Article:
On Hand #66, Tonio Roder raised to 80,000 pre-flop and Romain Lewis called. On the flop of 7-Q-3, Lewis checked, Roder bet, and Lewis moved all-in with 6-3. Roder made the call with A-7 and had a commanding lead in the hand. The turn was a Ten and the river an Ace to knock Lewis out in fourth place.

Things slowed down a bit after that; the remaining three players wanted to make it to heads-up. It was finally Roder who was the one on the outside looking in. Roder raised pre-flop and got a called from Vasylchenko. Vasylchenko checked the flop of 5-8-4 (two diamonds) and called Roder’s subsequent all-in. Roder had an 8, but so did Vasylchenko. Better yet, Vasylchenko had two diamonds and when another diamond landed on the turn, he eliminated Roder in third place.

Going into heads-up play, Vasylchenko led Petrov 3.115 million to 1.895. It went quickly, as Petrov managed to only win one hand. On the eight hand of heads-up, Petrov bet 115,000 pre-flop and Vasylchenko called. Both players checked the T-4-7 flop to bring on a Jack on the turn. Vasylchenko bet 315,000, Petrov moved all-in, and Vasylchenko called. Petrov showed J-3 suited for top pair, while Vasylchenko revealed that he had T-7, for a flopped two pair. The river was no help to Petrov and Vasylchenko was crowned WPT Prague champion.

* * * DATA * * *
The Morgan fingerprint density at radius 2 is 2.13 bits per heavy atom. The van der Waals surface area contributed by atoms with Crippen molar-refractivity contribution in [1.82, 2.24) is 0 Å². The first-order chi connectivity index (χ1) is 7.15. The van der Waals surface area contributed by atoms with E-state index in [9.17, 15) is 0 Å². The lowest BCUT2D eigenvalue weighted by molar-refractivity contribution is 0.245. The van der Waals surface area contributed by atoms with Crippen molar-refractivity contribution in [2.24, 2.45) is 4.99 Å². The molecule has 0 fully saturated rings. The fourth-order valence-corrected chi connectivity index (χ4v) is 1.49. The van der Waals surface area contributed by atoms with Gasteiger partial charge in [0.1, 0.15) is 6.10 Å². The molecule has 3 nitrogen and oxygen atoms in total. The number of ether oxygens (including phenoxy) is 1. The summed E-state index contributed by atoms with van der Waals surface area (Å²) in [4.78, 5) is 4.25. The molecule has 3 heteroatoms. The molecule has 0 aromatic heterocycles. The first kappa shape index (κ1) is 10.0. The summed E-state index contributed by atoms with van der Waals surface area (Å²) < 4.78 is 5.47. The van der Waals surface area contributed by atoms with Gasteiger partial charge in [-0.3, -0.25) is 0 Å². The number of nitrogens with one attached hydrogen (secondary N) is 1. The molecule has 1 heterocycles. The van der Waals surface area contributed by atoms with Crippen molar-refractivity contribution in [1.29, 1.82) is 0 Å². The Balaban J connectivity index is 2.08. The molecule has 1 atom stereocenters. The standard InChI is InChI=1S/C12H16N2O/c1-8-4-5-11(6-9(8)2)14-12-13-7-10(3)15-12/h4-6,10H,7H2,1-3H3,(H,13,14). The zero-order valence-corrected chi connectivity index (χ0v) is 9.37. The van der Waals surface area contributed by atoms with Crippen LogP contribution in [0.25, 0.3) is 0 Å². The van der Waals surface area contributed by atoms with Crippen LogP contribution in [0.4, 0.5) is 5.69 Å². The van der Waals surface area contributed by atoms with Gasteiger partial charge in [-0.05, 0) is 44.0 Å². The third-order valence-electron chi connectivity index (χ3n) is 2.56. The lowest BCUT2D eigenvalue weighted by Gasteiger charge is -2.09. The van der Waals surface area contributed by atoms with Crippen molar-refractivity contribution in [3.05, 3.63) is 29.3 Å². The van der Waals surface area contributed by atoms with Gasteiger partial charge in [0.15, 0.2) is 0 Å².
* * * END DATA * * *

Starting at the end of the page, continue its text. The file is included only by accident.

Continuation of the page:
2016 World Poker Tour Prague Main Event – Final Table Results

1.    Oleg Vasylchenko – €132,200
2.    Anton Petrov – €82,000
3.    Tonio Roder – €52,500
4.    Romain Lewis – €39,120
5.    Martin Kabrhel – €29,410
6.    Prebben Stokkan – €23,520

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2016 WPT Prague Main Event Final Table Set

 2016 WPT Prague Main Event Final Table Set

The Ukraine’s Oleg Vasylchenko led wire-to-wire on Day 3 of the World Poker Tour (WPT) Prague Main Event to take the chip lead into the six-handed final table on Tuesday. With 1.595 million chips and a big blind of 20,000, he has an ample advantage on his closest competitor, Tonio Roder, who has 1.150 million. The next highest chip stack, belonging to Anton Petrov, is barely more than 700,000.

There were a total of 167 entries for WPT Prague, making it one of the smallest Main Events on the tour. It is always this way for the Prague stop, perhaps because it overlaps the popular WPT Five Diamond World Poker Classic at the Bellagio. The latter began today and already has 414 entrants; registration is open through the start Level 9 tomorrow. WPT Prague even had two starting flights, something normally reserved for much larger events. Day 1A saw just 69 players enter, while Day 1B had just 79; I could find bars around where I live that draw more players for poker night (then again, those games are free of charge, so I’m really just speaking out of my ass right now). Late registrations on Day 2 took the final entry total to where it stands now.